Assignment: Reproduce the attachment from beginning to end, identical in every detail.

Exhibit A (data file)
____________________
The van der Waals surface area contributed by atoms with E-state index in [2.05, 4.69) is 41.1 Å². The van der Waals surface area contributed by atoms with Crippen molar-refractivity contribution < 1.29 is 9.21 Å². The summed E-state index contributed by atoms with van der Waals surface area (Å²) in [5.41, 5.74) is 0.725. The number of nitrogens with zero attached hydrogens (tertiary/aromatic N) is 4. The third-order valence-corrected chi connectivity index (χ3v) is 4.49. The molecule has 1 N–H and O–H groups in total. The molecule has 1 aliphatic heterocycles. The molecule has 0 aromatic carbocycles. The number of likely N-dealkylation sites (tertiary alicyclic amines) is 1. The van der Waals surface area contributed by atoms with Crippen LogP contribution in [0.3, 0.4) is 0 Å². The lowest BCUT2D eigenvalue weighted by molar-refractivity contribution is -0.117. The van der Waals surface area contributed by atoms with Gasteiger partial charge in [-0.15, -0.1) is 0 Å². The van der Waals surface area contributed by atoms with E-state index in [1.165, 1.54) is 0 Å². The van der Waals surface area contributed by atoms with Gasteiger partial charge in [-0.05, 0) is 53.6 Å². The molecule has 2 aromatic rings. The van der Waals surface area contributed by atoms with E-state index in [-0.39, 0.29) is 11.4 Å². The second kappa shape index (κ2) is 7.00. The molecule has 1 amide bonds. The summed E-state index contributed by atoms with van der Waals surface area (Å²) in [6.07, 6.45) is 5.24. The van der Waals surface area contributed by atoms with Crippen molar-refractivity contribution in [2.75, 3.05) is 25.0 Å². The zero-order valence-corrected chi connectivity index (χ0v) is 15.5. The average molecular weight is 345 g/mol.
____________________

The van der Waals surface area contributed by atoms with E-state index in [2.05, 4.69) is 41.1 Å². The van der Waals surface area contributed by atoms with Crippen molar-refractivity contribution < 1.29 is 9.21 Å². The summed E-state index contributed by atoms with van der Waals surface area (Å²) in [5.41, 5.74) is 0.725. The number of nitrogens with zero attached hydrogens (tertiary/aromatic N) is 4. The third-order valence-corrected chi connectivity index (χ3v) is 4.49. The molecule has 1 N–H and O–H groups in total. The molecule has 1 aliphatic heterocycles. The molecule has 0 aromatic carbocycles. The number of likely N-dealkylation sites (tertiary alicyclic amines) is 1. The van der Waals surface area contributed by atoms with Crippen LogP contribution in [0.3, 0.4) is 0 Å². The lowest BCUT2D eigenvalue weighted by molar-refractivity contribution is -0.117. The van der Waals surface area contributed by atoms with Gasteiger partial charge in [-0.15, -0.1) is 0 Å². The van der Waals surface area contributed by atoms with E-state index in [1.165, 1.54) is 0 Å². The van der Waals surface area contributed by atoms with Gasteiger partial charge in [-0.05, 0) is 53.6 Å². The molecule has 2 aromatic rings. The van der Waals surface area contributed by atoms with E-state index in [-0.39, 0.29) is 11.4 Å². The second kappa shape index (κ2) is 7.00. The molecule has 1 amide bonds. The summed E-state index contributed by atoms with van der Waals surface area (Å²) in [6.07, 6.45) is 5.24. The van der Waals surface area contributed by atoms with Crippen molar-refractivity contribution in [2.75, 3.05) is 25.0 Å². The zero-order valence-corrected chi connectivity index (χ0v) is 15.5. The average molecular weight is 345 g/mol.